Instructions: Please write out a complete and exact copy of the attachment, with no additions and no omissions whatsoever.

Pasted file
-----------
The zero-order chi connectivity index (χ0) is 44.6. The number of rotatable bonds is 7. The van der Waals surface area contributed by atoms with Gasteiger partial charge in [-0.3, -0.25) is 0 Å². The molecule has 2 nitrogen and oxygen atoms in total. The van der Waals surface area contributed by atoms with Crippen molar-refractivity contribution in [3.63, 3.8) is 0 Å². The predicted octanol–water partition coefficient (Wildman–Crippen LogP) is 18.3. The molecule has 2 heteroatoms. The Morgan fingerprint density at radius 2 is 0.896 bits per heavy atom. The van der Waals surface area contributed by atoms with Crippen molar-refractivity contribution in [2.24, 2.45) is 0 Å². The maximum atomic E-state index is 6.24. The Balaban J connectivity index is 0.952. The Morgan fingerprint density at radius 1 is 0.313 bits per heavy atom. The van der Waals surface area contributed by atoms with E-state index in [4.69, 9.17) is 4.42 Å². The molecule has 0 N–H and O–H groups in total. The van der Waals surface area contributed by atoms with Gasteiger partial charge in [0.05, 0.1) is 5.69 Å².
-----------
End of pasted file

The zero-order chi connectivity index (χ0) is 44.6. The number of rotatable bonds is 7. The van der Waals surface area contributed by atoms with Gasteiger partial charge in [-0.3, -0.25) is 0 Å². The molecule has 2 nitrogen and oxygen atoms in total. The van der Waals surface area contributed by atoms with Crippen molar-refractivity contribution in [3.63, 3.8) is 0 Å². The predicted octanol–water partition coefficient (Wildman–Crippen LogP) is 18.3. The molecule has 2 heteroatoms. The Morgan fingerprint density at radius 2 is 0.896 bits per heavy atom. The van der Waals surface area contributed by atoms with Crippen molar-refractivity contribution in [2.24, 2.45) is 0 Å². The maximum atomic E-state index is 6.24. The Balaban J connectivity index is 0.952. The Morgan fingerprint density at radius 1 is 0.313 bits per heavy atom. The van der Waals surface area contributed by atoms with E-state index in [4.69, 9.17) is 4.42 Å². The molecule has 0 N–H and O–H groups in total. The van der Waals surface area contributed by atoms with Gasteiger partial charge in [0.05, 0.1) is 5.69 Å².